I’ve listened to many speakers talk about feedback this year and I’ve sat through sessions where people are using clicker systems to gauge audience reaction. Personally, I don’t like clickers. I find them impersonal and responding to set questions isn’t my idea of providing quality feedback. I’ve thought quite a bit about how I give feedback in my classroom. I work very hard at creating a classroom environment where students feel comfortable sharing their ideas and I try to encourage input from everyone. We spend a lot of time discussing concepts and I think I’m pretty good at encouraging participation and making my students feel that their opinions are valued. But you know, you can always do better. Jeff’s session made me contemplate using some new ideas to assist with feedback.

An opportunity presented itself last week. We were watching a video debate about the wearing of the Burqa. I set up a Chatzy room and shared the link via email with my students. They logged in and as we listened to the debate, they typed in what they were thinking. To be honest with you, I didn’t think it was going to be worthwhile. I thought the kids might not take it seriously and just post silly chit chat. I was very pleasantly surprised when I checked the chat and saw them posting their opinions and questioning one another. It helped guide the discussion after we’d finished listening and provided some students with more of a voice in the classroom. It certainly made me think that this is something I would do again.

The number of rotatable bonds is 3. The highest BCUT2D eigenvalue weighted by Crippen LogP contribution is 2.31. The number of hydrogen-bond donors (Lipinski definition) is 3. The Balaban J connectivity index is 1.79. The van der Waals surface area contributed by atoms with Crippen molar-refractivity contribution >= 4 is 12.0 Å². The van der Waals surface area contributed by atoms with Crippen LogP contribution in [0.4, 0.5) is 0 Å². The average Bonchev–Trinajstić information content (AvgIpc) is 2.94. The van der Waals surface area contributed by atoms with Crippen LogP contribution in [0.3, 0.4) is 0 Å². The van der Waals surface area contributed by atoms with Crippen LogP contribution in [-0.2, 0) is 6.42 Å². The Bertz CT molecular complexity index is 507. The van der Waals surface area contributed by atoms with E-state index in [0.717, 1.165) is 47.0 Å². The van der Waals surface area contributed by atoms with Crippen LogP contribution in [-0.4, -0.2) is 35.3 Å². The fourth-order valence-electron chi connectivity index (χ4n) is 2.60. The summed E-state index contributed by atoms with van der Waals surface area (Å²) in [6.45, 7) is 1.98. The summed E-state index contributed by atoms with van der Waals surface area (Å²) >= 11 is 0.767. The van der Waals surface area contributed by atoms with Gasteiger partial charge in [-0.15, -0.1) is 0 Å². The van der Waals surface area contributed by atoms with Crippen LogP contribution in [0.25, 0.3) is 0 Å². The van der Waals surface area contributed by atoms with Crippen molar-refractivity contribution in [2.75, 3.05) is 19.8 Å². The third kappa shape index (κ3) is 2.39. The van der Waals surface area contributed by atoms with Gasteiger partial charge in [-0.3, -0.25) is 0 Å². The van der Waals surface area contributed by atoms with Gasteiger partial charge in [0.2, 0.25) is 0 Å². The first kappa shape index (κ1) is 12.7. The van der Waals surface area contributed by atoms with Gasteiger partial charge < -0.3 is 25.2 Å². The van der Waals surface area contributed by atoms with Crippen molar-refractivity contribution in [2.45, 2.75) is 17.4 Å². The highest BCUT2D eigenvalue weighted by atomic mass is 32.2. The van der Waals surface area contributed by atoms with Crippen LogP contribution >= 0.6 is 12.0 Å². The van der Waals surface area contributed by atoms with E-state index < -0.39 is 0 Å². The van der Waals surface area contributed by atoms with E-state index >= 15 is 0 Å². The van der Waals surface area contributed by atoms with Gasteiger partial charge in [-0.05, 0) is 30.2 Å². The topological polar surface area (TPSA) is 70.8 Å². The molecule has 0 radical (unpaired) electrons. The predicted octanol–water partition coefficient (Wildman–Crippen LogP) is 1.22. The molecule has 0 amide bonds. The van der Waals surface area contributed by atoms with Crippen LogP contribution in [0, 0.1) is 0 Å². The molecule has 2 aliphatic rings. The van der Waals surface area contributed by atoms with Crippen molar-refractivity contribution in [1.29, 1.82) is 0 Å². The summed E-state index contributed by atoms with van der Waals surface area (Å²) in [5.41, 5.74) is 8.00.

Two days later I was home sick and had to leave work for the class. I thought it might be an ideal opportunity to see how I could use Chatzy to provide students with help even though I wasn’t physically there. I set the room up and emailed the students with the link and let them know I’d be in the room during the duration of the lesson. Some of them logged in and asked questions and I was able to provide clarification.

It was worth doing. I kept in touch with what was happening in class and the students knew that I was interested in what they were doing despite me not being physically present. My voice had left me and that’s why I wasn’t there. If I was suffering from something like the flu I wouldn’t be doing something like this, but I was incapacitated in a way that made it possible for me to still participate. I don’t expect to see teachers drop everything for their students when they are sick, but I can see this being really useful if you have to run a virtual school situation due to inclement weather or something like that.